Over the past weekend, hackers launched a ransomware campaign in an attempt to infect millions of Israelis. Based on current evidence it is believed that the hackers are operating out of Palestine and may be affiliated with the #OpIsreal campaigns. OpIsreal forms part of nearly yearly cyber-attacks against the Government of Israel as well as private websites operated from Israel. The main goal of the annual campaign is “erasing Israel from the Internet”. Popularity and public support behind the campaigns have been decreasing steadily over the years. According to SenseCy participants in the campaigns have decreased steadily from over 6000 in 2014 to just 600 in 2017.
While popularity for OpIsrael is on the decline, the group has experienced some successful campaigns, mainly the denial of service attacks on Israeli websites in 2013, in protest to Israel’s policies regarding Palestine. If the latest ransomware campaign is indeed part of OpIsrael, it might signify a switch in tactics from hacktivism to merely cybercrime devoid of a moral imperative. On March 2, 2019, hackers successfully poisoned DNS records for Nagich, a web service that provides an accessibility widget that is embedded on thousands of Israeli websites to provide access for persons with reading disabilities. Hackers then used the widget to automatically embed malicious code on thousands of Israeli websites. The code would first publish the message “#OpJerusalem, Jerusalem is the capital of Palestine,” then proceed to initiate an automatic download for a Windows file named “flashplayer_install.exe” a file tainted with ransomware.
The first phase of the attack, mainly the publishing of the message, was successful. The message was published on thousands of web pages including some of the biggest news sites in Israel. However, the distribution of the JCry ransomware was far less successful, in fact for the hackers it can be regarded as a dismal failure. When security researchers analyzed the code they found that due to a coding error the auto-download of the ransomware. According to an article published by CyberArk, the download would not happen due to a simple print message bug within the code.
This mistake resulted in the malicious code would not stop after the defacement, and thus not trigger the ransomware download if the OS version would be a string different from “Windows.” This is an issue because there is no user-agent string of “Windows” alone, as browser user-agent strings also include the Windows version number, such as “Windows XP” or “Windows 10.” In more technical terms this meant that the code would always return that the statement is true. This means that regardless of the operating system, the malicious code performed the defacement and then stopped, aborting the download on purpose.
Software developers might have a chuckle at this as it is a bug they have probably come across numerous times and solved rather simply. As to the ransomware used according to CyberArk the malware was of a nondescript nature that would have encrypted files if users ever ran it. The Nagich attack lasted only a few hours on Saturday and the service regained access to its DNS records and stopped delivering the malicious code by the end of the day.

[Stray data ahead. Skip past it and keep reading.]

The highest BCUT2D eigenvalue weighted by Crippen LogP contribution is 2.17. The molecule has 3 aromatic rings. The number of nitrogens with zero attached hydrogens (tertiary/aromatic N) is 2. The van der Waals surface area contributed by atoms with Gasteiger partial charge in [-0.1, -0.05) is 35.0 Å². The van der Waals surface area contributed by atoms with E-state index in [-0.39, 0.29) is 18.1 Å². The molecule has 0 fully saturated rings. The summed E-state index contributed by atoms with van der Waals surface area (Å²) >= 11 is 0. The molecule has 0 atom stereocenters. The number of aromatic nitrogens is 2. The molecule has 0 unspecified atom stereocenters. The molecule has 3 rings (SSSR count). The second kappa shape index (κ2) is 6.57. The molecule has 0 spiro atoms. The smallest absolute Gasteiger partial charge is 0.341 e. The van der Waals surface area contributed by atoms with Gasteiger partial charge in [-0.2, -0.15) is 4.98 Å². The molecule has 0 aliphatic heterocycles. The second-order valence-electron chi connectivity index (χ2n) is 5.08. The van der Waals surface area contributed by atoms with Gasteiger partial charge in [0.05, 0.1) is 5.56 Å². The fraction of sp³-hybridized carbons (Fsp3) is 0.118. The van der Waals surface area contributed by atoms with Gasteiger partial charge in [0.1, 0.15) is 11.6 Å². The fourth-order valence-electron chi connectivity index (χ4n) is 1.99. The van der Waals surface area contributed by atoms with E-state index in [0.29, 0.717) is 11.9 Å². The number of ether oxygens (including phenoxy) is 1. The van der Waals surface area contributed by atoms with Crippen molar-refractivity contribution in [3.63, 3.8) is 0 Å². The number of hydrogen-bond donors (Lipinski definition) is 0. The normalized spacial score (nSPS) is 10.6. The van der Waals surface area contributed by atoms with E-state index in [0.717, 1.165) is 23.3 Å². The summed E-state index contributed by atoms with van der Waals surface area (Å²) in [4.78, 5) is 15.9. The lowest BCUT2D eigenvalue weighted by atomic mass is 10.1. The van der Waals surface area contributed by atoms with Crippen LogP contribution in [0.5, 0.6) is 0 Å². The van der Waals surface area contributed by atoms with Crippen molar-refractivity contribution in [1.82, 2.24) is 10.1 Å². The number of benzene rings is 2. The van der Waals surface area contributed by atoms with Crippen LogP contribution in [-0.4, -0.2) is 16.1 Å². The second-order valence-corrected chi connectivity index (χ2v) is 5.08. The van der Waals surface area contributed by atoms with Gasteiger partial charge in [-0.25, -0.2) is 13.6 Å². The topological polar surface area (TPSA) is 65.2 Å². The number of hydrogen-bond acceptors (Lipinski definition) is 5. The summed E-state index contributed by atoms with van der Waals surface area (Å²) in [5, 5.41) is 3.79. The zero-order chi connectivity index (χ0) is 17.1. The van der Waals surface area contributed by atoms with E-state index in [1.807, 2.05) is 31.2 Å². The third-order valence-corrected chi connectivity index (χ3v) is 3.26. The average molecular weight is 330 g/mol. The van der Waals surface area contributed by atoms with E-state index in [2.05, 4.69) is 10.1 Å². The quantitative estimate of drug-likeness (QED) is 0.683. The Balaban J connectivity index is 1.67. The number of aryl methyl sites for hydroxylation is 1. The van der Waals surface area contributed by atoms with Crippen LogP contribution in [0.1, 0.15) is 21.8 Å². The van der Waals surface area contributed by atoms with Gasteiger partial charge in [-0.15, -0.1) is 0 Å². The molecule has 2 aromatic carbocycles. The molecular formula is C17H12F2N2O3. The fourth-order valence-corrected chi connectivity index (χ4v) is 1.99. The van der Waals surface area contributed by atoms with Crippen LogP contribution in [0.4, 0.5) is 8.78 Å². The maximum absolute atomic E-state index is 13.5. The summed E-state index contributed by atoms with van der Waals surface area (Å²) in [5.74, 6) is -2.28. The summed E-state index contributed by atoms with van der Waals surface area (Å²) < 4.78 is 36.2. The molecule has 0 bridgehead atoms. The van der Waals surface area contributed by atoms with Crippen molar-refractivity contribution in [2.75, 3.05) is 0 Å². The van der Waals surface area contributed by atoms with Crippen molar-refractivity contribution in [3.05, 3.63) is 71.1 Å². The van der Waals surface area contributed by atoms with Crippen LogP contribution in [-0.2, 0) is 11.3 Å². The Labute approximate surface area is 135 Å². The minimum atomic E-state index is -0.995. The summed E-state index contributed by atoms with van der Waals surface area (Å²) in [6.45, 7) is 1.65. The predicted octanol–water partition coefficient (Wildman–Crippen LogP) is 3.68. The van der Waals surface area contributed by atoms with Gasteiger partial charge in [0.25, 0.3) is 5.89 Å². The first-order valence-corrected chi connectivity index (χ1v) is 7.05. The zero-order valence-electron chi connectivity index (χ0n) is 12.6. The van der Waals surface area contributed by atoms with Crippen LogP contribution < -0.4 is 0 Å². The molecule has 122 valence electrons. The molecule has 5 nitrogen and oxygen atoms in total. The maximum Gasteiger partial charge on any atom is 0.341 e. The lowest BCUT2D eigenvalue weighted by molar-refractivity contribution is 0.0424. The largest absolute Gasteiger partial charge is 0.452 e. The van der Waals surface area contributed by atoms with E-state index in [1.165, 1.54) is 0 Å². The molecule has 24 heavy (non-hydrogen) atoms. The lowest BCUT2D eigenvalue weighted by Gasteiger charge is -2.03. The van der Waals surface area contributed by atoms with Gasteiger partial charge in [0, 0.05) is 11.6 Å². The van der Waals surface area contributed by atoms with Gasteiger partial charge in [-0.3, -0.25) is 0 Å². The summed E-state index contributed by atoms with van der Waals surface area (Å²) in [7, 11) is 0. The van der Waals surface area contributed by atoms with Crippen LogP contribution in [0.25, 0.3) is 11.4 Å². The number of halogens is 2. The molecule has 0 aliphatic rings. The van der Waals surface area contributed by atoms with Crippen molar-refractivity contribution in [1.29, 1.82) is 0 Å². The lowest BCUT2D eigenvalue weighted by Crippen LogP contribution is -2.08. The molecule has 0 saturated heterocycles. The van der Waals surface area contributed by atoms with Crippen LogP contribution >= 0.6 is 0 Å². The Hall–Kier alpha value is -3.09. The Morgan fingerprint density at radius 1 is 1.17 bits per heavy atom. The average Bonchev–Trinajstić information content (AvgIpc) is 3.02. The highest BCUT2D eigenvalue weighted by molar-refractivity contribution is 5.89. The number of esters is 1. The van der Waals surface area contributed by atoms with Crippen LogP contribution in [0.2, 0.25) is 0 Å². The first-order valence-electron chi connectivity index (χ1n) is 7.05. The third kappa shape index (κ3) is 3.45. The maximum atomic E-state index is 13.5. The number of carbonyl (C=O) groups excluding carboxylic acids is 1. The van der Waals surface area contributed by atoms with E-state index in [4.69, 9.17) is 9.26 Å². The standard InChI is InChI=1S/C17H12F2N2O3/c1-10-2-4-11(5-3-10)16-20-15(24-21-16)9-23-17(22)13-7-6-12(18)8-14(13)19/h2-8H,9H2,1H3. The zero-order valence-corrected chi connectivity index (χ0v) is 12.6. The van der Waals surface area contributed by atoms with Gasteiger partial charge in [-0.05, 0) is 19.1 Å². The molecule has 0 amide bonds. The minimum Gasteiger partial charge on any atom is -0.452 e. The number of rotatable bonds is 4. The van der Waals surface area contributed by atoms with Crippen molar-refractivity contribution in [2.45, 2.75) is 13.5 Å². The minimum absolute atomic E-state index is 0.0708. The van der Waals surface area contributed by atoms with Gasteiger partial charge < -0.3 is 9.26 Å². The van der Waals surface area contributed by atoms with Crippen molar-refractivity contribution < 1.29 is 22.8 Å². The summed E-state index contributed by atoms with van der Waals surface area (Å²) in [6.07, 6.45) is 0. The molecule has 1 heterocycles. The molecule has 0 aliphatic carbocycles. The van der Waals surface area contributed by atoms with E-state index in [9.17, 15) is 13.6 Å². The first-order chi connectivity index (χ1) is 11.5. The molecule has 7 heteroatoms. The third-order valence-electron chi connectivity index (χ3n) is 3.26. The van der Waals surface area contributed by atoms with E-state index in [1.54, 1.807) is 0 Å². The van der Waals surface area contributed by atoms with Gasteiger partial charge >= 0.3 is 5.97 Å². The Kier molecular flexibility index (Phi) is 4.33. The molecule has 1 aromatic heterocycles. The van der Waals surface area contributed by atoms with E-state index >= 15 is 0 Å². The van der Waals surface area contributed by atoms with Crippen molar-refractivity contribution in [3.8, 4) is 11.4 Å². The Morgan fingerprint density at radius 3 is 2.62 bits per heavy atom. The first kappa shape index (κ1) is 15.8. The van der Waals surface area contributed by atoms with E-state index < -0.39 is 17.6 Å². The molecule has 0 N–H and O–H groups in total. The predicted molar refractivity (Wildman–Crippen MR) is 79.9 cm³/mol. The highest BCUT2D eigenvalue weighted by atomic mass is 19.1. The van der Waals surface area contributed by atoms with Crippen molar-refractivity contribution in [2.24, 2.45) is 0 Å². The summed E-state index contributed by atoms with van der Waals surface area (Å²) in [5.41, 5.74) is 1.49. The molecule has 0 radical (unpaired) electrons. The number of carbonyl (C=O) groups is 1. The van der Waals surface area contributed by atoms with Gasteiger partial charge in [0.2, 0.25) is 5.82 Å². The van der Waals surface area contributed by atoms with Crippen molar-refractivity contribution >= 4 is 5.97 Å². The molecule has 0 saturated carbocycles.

Where does hacktivism end and cybercrime begin?
While the attack was fundamentally a failure, the politically orientated message can certainly be regarded as a form of hacktivism. The act of hacking systems as a form of protest, known as hacktivism, is often associated with groups fighting for freedom of speech, freedom of movement, and the promotion of human rights. The term was coined in 1994 by a Cult of the Dead Cow (CDC) member known as "Omega" in an e-mail to the group. Due to the variety of meanings of its root words, hacktivism is sometimes ambiguous and there exists significant disagreement over the kinds of activities and purposes it encompasses. Some definitions include acts of cyberterrorism while others simply reaffirm the use of technological hacking to effect social change. Due to the ambiguous nature of the term and it means different things to different people it becomes increasingly hard to argue about the morality of such activities.
In recent years there have been attempts to compare hacktivists to cyber terrorists. This may be an extreme reaction to something that is fundamentally an irritant rather than life-threatening. In an article published via Stanford’s online resource platform places strict boundaries on hacktivism and defines it as,
“Hacktivism, according to information security researcher Dorothy Denning, is "the marriage of hacking and activism." More precisely, it is the use of computer technology to achieve a political agenda through legally ambiguous means. Acts of hacktivism generally obstruct normal computer activity in some way, and does not cause injury or significant monetary loss.”
The question remains then if “hacktivists” then use malware typically used by cybercriminals to turn a profit, in this case, ransomware, can there act still be regarded as a legitimate form of activism.
Going by the definition provided above despite the message supporting Palestinian interests the above falls outside the limits of hacktivism. It is not sure yet if the ransomware issued a ransom note that demanded a fee for decryption if successfully downloaded. If this was the intention of the hackers their actions should not be considered hacktivism. Even if no ransom was demanded as whether this is hacktivism or not can be answered in the negative as the act of restoring data can be a significant expense, thus resulting in a monetary loss. Rather the message displayed on websites, the successful part of the hack, can be seen as an attempt to add moral authority to an immoral act.